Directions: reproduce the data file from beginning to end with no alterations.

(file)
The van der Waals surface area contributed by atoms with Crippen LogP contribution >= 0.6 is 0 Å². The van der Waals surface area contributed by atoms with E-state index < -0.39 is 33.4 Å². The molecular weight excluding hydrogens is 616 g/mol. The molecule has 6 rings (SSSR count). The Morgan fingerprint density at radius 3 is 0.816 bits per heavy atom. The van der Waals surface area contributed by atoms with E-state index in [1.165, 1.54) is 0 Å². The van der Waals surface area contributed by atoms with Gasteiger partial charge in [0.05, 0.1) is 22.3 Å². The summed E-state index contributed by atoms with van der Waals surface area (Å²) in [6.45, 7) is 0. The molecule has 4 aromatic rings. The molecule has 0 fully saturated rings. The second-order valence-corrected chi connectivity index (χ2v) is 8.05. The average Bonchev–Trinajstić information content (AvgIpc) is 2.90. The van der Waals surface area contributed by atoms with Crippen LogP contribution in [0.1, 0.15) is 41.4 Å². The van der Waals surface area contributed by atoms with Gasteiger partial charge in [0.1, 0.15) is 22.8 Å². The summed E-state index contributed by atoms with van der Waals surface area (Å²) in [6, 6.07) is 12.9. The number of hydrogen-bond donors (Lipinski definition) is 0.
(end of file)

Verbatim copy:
The van der Waals surface area contributed by atoms with Crippen LogP contribution >= 0.6 is 0 Å². The van der Waals surface area contributed by atoms with E-state index < -0.39 is 33.4 Å². The molecular weight excluding hydrogens is 616 g/mol. The molecule has 6 rings (SSSR count). The Morgan fingerprint density at radius 3 is 0.816 bits per heavy atom. The van der Waals surface area contributed by atoms with E-state index in [1.165, 1.54) is 0 Å². The van der Waals surface area contributed by atoms with Gasteiger partial charge in [0.05, 0.1) is 22.3 Å². The summed E-state index contributed by atoms with van der Waals surface area (Å²) in [6.45, 7) is 0. The molecule has 4 aromatic rings. The molecule has 0 fully saturated rings. The second-order valence-corrected chi connectivity index (χ2v) is 8.05. The average Bonchev–Trinajstić information content (AvgIpc) is 2.90. The van der Waals surface area contributed by atoms with Crippen LogP contribution in [0.1, 0.15) is 41.4 Å². The van der Waals surface area contributed by atoms with Gasteiger partial charge in [0.1, 0.15) is 22.8 Å². The summed E-state index contributed by atoms with van der Waals surface area (Å²) in [6, 6.07) is 12.9. The number of hydrogen-bond donors (Lipinski definition) is 0.